Myanmar History

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Myanmar has a long and complex history. Many peoples have lived in the region and the history began. The first identifiable civilization is that of the Mon. The Mon probably began migrating into the area in about 300 BC, and their first kingdom Suwarnabhumi, was founded around the port of Thaton in about 300 BC. The Pyu arrived in Myanmar in the 7th century and established city kingdoms at Binnaka, Mongamo, Sri Ksetra, and Halingyi. During this period, Myanmar was part of an overland trade route from China to India. By 849, the Burmans had founded a powerful kingdom centered on the city of Bagan and filled the void left by the Pyu. The kingdom grew in relative isolation until the reign of Anawrahta (1044 - 77) who successfully unified all of Myanmar by defeating the Mon city of Thaton in 1057.

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After the collapse of Bagan authority, Myanmar was divided once again. The Burmans had restablished themselves at the city of Ava by 1364, where Bagan culture was revived and a great age of Burmese literature ensued. The kingdom lacked easily defendable borders, however, and was overrun by the Shan in 1527. Surviors of the destruction of Inwa eventually established a new kingdom centered on Taungoo in 1531 led by Tabinshwehti (reigned 1531-50), who once again unified most of Myanmar. A popular Burmese leader named Alaungpaya drove the Bago forces out of northern Myanmar by 1753, and by 1759 he had once again conquered Pegu and southern Myanmar while also regaining control of Manipur. He established his capital at Rangoon, now known as Yangon. Myanmar was known to the West ever since western explorers had heard of it. Marko Polo was the earliest known westerner who discovered Myanmar and introduced to the West.

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Crown Prince Kanaung

Crown Prince Ka Naung was a son of King Tharrawaddy Min and Chief Queen Min Myat Shwe, a grand daughter of Hsinbyushin. Prince Ka Naung was the younger brother of King Mindon, one of the most well-known kings in the history of Myanmar. After the Second Anglo-Burmese War, they overthrew their half brother Pagan Min (1848-1853) which put Mindon on the throne. Kanaung became the Heir Apparent in 1853.
 

Dr. M Shaw Loo

 
The First Myanmar Medical Doctor graduated in USA. Dr. M Shaw Loo has to be the first medical doctor from Myanmar. He was the son of U Shwe Thet and Daw Phwar. They descendants of Mon race and were Christians. It was the time when the First British-Myanmar war was going on, in 1824. Young Shaw Loo lived in Mawlamyine, Mon State with his parents.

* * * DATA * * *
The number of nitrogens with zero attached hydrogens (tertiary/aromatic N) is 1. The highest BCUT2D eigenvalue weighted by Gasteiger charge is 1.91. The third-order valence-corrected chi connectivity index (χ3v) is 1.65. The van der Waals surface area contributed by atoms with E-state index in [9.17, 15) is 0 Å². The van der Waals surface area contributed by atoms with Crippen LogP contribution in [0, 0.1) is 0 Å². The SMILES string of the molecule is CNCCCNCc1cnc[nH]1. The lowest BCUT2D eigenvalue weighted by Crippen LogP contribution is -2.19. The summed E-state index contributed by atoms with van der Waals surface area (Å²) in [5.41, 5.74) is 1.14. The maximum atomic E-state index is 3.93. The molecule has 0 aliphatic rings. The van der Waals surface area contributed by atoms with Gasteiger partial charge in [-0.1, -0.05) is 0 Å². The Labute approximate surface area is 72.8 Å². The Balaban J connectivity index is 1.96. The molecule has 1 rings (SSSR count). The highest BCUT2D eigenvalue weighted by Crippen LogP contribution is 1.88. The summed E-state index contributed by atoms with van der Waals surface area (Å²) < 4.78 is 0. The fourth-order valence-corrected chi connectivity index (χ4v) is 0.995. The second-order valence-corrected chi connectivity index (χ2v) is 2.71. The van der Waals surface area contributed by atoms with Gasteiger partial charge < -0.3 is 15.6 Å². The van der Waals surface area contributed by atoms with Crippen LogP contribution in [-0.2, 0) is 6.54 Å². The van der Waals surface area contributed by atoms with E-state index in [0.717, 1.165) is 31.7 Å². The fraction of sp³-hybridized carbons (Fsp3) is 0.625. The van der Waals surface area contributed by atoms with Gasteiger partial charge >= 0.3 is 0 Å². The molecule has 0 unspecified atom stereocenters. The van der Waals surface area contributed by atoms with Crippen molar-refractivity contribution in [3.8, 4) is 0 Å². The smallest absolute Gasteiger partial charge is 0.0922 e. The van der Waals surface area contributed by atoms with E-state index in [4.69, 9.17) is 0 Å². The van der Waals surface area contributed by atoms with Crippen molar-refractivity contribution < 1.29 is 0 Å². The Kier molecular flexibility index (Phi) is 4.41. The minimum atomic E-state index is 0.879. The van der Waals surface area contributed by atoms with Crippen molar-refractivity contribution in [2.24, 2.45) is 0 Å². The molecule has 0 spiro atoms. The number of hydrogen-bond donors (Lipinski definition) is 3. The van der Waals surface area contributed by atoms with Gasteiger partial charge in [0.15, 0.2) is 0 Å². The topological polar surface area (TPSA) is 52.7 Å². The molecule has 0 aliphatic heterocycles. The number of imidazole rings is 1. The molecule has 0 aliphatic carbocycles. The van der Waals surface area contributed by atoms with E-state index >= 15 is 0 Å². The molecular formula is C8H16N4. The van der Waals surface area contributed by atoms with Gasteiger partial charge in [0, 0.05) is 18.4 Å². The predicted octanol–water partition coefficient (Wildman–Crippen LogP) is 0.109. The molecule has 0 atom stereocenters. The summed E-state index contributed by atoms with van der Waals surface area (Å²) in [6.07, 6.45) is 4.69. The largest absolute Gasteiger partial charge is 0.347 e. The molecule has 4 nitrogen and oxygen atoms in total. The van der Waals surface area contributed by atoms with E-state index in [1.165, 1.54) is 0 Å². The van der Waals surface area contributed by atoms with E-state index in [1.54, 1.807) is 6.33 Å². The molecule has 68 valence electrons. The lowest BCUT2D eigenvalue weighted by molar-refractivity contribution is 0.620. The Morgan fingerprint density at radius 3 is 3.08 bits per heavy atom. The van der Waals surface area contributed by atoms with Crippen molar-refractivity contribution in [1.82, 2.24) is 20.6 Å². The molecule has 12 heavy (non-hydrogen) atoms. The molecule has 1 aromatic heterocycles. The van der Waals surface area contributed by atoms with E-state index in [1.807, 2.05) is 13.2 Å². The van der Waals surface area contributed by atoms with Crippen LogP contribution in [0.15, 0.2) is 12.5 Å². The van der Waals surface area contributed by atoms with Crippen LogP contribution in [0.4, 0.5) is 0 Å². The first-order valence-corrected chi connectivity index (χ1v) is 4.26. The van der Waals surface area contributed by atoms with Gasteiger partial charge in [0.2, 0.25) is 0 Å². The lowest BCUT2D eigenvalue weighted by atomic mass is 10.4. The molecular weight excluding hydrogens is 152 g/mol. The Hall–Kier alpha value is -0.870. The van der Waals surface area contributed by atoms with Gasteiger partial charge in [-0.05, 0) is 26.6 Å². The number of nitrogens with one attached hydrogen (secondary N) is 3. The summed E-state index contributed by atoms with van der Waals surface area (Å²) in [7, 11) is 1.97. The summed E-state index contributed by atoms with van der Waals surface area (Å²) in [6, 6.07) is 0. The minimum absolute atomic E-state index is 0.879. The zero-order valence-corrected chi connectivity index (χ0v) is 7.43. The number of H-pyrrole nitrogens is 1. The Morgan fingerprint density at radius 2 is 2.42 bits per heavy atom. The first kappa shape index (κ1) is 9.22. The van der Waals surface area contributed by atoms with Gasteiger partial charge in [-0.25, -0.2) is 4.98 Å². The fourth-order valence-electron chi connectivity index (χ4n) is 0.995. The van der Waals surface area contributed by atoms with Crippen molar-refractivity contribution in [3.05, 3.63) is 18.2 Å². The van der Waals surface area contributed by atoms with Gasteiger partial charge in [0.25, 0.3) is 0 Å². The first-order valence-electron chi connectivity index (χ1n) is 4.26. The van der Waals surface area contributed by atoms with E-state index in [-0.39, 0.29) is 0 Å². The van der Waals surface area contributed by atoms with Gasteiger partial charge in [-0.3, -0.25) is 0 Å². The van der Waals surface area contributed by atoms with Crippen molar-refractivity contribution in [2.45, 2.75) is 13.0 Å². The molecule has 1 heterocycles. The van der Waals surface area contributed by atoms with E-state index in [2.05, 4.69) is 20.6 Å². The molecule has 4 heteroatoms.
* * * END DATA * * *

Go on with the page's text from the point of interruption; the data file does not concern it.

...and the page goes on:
Nandawshay Sayar Tin

Nandashay Sayar Tin was the most famous Musician and Composer of Myanmar Music history. He was the composer of Myanmar National Anthem. Sayar Tin was born in 1892 at Mandalay. He was the son of U Yan Aung and Daw Thein. His father, U Yan Aung was a man in the service of the Last King of the Konbaung Monarch, King Thibaw. He was the only son with an elder sister and a younger one. Sayar Tin started to work as a school teacher after passing the tenth standard, in a private school.
 

U Thant, United Nations' Secretary General

U Thant , who filled in as Secretary-General of the United Nations from 1961 to 1971, was going the world body when Secretary-General Dag Hammarskjold was murdered in an air crash in September 1961.
 

Famous People of Myanmar

King Anawrahta
    King Anawrahta, also spelled ANIRUDDHA, the first king of all of Myanmar, (reigned 1044-77), who introduced his people to Theravada Buddhism.
 

King Wareru

King Wareru (1287-1296) was famous king of Hanthawaddy (Hansavadi, or Bago), who ruled over the Mon people of Lower Myanmar. He was also called Magado or Chao Fa Rua. King Wareru was a Thai adventurer of humble origins who had married a daughter of King Ramkhamhaeng of Sukhothai and had established himself as overlord of Martaban on the Salween River in 1281.
 

King Anawrahta

King Anawrahta (A.D. 1044-1077), also spelled ANIRUDDHA, the first king of all of Myanmar, (reigned 1044-77), who introduced his people to Theravada Buddhism. His capital at Bagan on the Ayeyarwaddy River became a prominent city of pagodas and temples. During his reign Anawrahta united the northern homeland of the Myanmar people with the Mon kingdoms of the south.
 

King Narameikhla

King Narameikhla (1404-1434) was the founder and first king of the Myohaung (old city) dynasty in Rakhine, the maritime country lying to the west of Lower Myanmar on the Bay of Bengal, which had been settled by the Myanmar in the 10th century. He was also called Meng Soamwun. 
 

King Bayinnaung